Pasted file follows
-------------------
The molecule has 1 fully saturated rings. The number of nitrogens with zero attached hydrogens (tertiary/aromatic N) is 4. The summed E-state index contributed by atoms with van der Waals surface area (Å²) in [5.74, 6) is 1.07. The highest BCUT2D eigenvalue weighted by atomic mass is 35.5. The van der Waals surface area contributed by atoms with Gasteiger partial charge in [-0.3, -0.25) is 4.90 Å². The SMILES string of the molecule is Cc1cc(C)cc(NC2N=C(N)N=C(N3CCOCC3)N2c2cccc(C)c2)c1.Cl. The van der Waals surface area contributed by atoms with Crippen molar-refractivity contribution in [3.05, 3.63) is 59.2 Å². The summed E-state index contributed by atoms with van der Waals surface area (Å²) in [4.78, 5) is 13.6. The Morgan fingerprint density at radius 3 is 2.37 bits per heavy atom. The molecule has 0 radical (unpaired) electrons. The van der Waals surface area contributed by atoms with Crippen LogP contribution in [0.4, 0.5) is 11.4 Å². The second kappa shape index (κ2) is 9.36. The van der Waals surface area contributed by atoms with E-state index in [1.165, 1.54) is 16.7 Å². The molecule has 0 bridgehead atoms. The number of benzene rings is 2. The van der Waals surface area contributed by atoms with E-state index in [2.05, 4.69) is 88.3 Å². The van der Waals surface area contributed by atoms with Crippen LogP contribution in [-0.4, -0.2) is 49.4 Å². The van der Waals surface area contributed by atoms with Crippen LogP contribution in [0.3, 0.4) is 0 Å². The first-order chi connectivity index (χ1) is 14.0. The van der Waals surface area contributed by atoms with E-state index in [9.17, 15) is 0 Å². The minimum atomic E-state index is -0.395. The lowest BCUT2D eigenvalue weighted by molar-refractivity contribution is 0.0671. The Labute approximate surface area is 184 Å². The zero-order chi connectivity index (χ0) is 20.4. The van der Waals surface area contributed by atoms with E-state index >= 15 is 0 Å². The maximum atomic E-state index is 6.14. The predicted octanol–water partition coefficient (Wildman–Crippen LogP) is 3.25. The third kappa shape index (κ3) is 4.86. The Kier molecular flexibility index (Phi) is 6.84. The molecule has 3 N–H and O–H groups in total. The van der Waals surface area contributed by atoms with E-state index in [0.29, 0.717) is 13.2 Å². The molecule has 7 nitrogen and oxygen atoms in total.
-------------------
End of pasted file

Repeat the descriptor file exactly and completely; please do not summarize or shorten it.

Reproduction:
The molecule has 1 fully saturated rings. The number of nitrogens with zero attached hydrogens (tertiary/aromatic N) is 4. The summed E-state index contributed by atoms with van der Waals surface area (Å²) in [5.74, 6) is 1.07. The highest BCUT2D eigenvalue weighted by atomic mass is 35.5. The van der Waals surface area contributed by atoms with Gasteiger partial charge in [-0.3, -0.25) is 4.90 Å². The SMILES string of the molecule is Cc1cc(C)cc(NC2N=C(N)N=C(N3CCOCC3)N2c2cccc(C)c2)c1.Cl. The van der Waals surface area contributed by atoms with Crippen molar-refractivity contribution in [3.05, 3.63) is 59.2 Å². The summed E-state index contributed by atoms with van der Waals surface area (Å²) in [4.78, 5) is 13.6. The Morgan fingerprint density at radius 3 is 2.37 bits per heavy atom. The molecule has 0 radical (unpaired) electrons. The van der Waals surface area contributed by atoms with Crippen LogP contribution in [0.4, 0.5) is 11.4 Å². The second kappa shape index (κ2) is 9.36. The van der Waals surface area contributed by atoms with E-state index in [1.165, 1.54) is 16.7 Å². The molecule has 0 bridgehead atoms. The number of benzene rings is 2. The van der Waals surface area contributed by atoms with E-state index in [2.05, 4.69) is 88.3 Å². The van der Waals surface area contributed by atoms with Crippen LogP contribution in [-0.4, -0.2) is 49.4 Å². The van der Waals surface area contributed by atoms with Crippen LogP contribution in [0.3, 0.4) is 0 Å². The first-order chi connectivity index (χ1) is 14.0. The van der Waals surface area contributed by atoms with E-state index in [9.17, 15) is 0 Å². The minimum atomic E-state index is -0.395. The lowest BCUT2D eigenvalue weighted by molar-refractivity contribution is 0.0671. The Labute approximate surface area is 184 Å². The zero-order chi connectivity index (χ0) is 20.4. The van der Waals surface area contributed by atoms with E-state index >= 15 is 0 Å². The maximum atomic E-state index is 6.14. The predicted octanol–water partition coefficient (Wildman–Crippen LogP) is 3.25. The third kappa shape index (κ3) is 4.86. The Kier molecular flexibility index (Phi) is 6.84. The molecule has 3 N–H and O–H groups in total. The van der Waals surface area contributed by atoms with E-state index in [0.29, 0.717) is 13.2 Å². The molecule has 7 nitrogen and oxygen atoms in total.